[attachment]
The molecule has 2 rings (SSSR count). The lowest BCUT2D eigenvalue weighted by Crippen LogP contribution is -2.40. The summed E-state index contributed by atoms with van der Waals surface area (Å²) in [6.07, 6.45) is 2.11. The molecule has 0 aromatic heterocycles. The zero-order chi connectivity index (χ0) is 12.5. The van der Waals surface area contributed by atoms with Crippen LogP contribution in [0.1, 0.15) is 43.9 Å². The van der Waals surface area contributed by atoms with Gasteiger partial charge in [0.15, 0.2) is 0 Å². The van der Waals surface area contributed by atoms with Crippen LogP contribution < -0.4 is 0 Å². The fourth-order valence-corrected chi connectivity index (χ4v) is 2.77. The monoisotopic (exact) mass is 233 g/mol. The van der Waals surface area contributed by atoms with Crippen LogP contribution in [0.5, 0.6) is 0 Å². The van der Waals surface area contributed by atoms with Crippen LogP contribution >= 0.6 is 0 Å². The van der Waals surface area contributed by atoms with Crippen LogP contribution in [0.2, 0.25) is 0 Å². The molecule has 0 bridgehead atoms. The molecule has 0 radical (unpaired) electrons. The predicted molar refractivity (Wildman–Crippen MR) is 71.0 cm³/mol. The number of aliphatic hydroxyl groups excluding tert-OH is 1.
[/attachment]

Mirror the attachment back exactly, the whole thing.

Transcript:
The molecule has 2 rings (SSSR count). The lowest BCUT2D eigenvalue weighted by Crippen LogP contribution is -2.40. The summed E-state index contributed by atoms with van der Waals surface area (Å²) in [6.07, 6.45) is 2.11. The molecule has 0 aromatic heterocycles. The zero-order chi connectivity index (χ0) is 12.5. The van der Waals surface area contributed by atoms with Crippen LogP contribution in [0.1, 0.15) is 43.9 Å². The van der Waals surface area contributed by atoms with Gasteiger partial charge in [0.15, 0.2) is 0 Å². The van der Waals surface area contributed by atoms with Crippen LogP contribution < -0.4 is 0 Å². The fourth-order valence-corrected chi connectivity index (χ4v) is 2.77. The monoisotopic (exact) mass is 233 g/mol. The van der Waals surface area contributed by atoms with Crippen LogP contribution in [0.5, 0.6) is 0 Å². The van der Waals surface area contributed by atoms with Crippen LogP contribution >= 0.6 is 0 Å². The van der Waals surface area contributed by atoms with Crippen LogP contribution in [0.2, 0.25) is 0 Å². The molecule has 0 bridgehead atoms. The molecule has 0 radical (unpaired) electrons. The predicted molar refractivity (Wildman–Crippen MR) is 71.0 cm³/mol. The number of aliphatic hydroxyl groups excluding tert-OH is 1.